It also found that the majority of 117 teachers in an online poll by the Teacher Support Network conducted with Radio Five Live said the drive to improve grades was compromising their professionalism. Of these, 68 per cent said they helped their students more than was appropriate to raise results.
A former information technology teacher from Dorset told the BBC programme that his head had threatened to ruin his career after he blew the whistle on coursework cheating.
The teacher said he had initially succumbed to the pressure himself. He said: "I was told my pupils had to get a C grade no matter what." So he said he told his students what to write.
While covering a colleague's science lesson, he had asked pupils questions about an experiment they were writing up as a coursework assignment. They were unable to answer and then admitted they were just writing up what the colleaguehad told them to say about the experiment. The teacher went to the head to complain.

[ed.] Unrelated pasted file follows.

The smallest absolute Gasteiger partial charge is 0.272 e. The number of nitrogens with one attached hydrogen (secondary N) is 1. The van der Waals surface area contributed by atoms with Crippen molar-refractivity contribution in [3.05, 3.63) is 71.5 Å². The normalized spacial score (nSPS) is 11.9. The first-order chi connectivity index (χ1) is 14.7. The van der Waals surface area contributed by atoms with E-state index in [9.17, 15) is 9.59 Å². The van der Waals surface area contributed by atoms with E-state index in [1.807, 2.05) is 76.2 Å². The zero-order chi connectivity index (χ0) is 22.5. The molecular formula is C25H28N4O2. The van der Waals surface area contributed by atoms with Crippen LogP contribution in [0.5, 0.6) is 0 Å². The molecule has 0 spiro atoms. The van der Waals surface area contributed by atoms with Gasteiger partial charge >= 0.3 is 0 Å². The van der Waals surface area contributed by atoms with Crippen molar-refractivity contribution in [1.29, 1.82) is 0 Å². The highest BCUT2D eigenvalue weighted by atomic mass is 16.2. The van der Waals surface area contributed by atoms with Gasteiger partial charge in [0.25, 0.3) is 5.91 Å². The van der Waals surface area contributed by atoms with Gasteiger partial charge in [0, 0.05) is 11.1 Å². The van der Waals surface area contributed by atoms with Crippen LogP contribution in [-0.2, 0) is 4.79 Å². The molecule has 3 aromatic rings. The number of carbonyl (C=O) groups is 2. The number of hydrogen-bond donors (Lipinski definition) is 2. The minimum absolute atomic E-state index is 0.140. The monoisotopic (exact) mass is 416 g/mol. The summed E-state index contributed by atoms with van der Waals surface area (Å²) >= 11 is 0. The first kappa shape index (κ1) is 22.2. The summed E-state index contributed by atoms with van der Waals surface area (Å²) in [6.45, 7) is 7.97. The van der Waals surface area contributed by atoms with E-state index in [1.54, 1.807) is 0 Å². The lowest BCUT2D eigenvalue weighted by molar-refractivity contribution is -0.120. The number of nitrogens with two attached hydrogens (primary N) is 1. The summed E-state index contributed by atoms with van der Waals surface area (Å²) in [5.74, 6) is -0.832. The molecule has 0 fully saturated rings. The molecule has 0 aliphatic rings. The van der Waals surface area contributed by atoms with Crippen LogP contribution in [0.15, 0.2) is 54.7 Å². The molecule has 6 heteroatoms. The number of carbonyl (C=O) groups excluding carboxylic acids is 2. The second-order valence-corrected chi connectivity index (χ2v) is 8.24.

The teacher said: "I was told clearly, 'Don't forget I write your reference. As soon as you apply, for a reference, you're not going to get a job. I'm going to ruin you basically.' " The teacher has since left the profession.
A design and technology supply teacher from Leeds said one of her schools had a filing cabinet with extracts of text which staff could insert into students' assignments to guarantee C grades.
She said she would write suggestions of how pupils' work could be improved on sticky labels, which could then be removed so it would not be picked up on by exam board moderators. Changes to GCSE coursework are being introduced in 2009 which will require assignments to be carried out under more supervision in eight subjects, ranging from history to religious studies, in a drive to combat plagiarism.
It is not clear that serious measures will be taken to stop teachers bending the rules. They are likely still to be supervising, marking and authenticating assignments.
Five Live Report: Teaching Taboo, Sunday 11am 7.30pm